I haven't, but I'm always willing to check out new Sherlock fanfic, or just get to know a fellow fan a bit better. Thanks for the pointer. And nice to meet you.
aliana1
Jan. 11th, 2014 05:45 am (UTC)
This isn't fanfic, but I came across this pair of opinion pieces in the NY Times book section that I thought you'd enjoy, especially. James Parker and Pankraj Mishra discuss whether or not popular culture has ended up becoming overly derivative and cannibalistic of itself. They touch on Sherlock, Tolkien, James Bond and a number of other works in a fun, witty, discursive tone.

"James Bond, Sherlock Holmes, Hercule Poirot: Why Do We Keep Resurrecting the Same Literary Characters?"

While I'm at it, I'm going to go against your expressed wishes and tell you why I think you're awesome, anyway. You're intelligent, genuine, kind, and inquisitive. I love your philosophical posts, and your comments and questions about religion, ethics, TV and literature. (Not to mention, you're a great fiction writer!) You seem genuinely concerned about what is right and wrong in the world, and cognizant of all the grey areas in between; I've also learned a lot about philosophy, ethics and religion by reading your posts. Lucky to share this corner of the fandom with you!
marta_bee
Jan. 11th, 2014 05:56 am (UTC)
I said the asking felt artificial, not that I didn't want to hear it. You made my night with those compliments, Aliana, and I'm so glad you said them. You have good timing, too: it's been a mildly icky (though not emo-filter levels, don't worry) night in RL, which I'm sublimating into a more critical TEH review. That's 2,300 words and counting, and includes actual Aristotle. Also, Pirates of the Caribbean. I think I'm nearly done...

I will definitely check out the article you point to, because it's an interesting topic. The interesting thing is culture has been derivative for centuries. Look at all the retelling of the Arthur legend, and the way every medieval artist worked with Bible stories or Greek mythology. The difference, if any, is that too often we use those stories to make a quick buck off people familiar with the original, rather than using them as springboards into something original. On the other hand, I reckon in previous ages you had bards in every town doing nothing more than re-reciting bad copies of Beowulf and Chaucer. The difference was the wider culture wasn't really that aware of them.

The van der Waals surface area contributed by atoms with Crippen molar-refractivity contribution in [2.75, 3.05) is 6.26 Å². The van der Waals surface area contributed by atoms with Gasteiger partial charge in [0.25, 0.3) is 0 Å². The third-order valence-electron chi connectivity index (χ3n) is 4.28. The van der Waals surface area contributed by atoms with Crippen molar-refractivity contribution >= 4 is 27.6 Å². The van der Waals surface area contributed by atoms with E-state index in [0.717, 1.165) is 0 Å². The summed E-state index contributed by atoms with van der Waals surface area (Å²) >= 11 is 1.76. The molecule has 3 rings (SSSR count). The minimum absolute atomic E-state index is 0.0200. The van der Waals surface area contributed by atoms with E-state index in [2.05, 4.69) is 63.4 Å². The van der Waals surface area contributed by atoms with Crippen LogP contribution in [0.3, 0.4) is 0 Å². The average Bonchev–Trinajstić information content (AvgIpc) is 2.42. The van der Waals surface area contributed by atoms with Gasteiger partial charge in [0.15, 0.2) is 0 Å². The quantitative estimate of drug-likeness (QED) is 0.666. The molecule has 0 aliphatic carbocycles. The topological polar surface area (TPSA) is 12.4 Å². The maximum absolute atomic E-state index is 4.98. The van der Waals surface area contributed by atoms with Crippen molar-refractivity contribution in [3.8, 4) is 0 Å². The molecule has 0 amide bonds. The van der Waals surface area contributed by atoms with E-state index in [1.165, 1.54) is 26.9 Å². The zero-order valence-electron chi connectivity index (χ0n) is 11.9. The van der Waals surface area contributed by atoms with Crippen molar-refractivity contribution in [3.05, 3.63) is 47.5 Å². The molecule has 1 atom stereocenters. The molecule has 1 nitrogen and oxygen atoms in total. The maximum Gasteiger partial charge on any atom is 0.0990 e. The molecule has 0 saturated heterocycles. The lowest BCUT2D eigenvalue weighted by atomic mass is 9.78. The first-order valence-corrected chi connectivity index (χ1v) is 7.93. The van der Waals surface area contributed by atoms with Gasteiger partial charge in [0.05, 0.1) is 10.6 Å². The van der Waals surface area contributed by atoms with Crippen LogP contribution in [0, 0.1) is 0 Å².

That's my gut reaction without having read the article, at least. It looks good and I've definitely bookmarked it.
marta_bee
Jan. 11th, 2014 06:00 am (UTC)
Speaking of derivative culture and ironies: my first real introduction to the concept of fanfic comes from an adaptation of "Beauty and the Beast" by the author Robin McKinley, which was lovely and made me think I might want to do the same. Who has a firm (but pragmatically reasonable) stance against fanfic. Still, the book that made me love her is every bit as much fanfic as what I write. As I said, ironies...
thelauderdale
Jan. 11th, 2014 09:21 pm (UTC)
Burial Ground at fanfiction.net is an author I have loved for over ten years. Much of her work hasn't been available since 2006, but she recently began posting again. The recently revised epic "Mock My Innocence," her long work-in-progress, may be a bit nichey for first-timers (OC-focused, Orc-centered, broadly farcical, and generally ridiculous), but she has a number of highly accessible one-shots. I particularly recommend The Sky under the Mountain and Night's Embrace, both translations from the original Finnish.
marta_bee
Jan. 19th, 2014 12:22 am (UTC)
Most excellent! I shall read them when I have the time - checked out the summaries, and they look fascinating.
(Deleted comment)
marta_bee
Jan. 19th, 2014 12:21 am (UTC)
Thanks so much for the recommendations. I'll definitely check those people out.
( 17 comments — Leave a comment )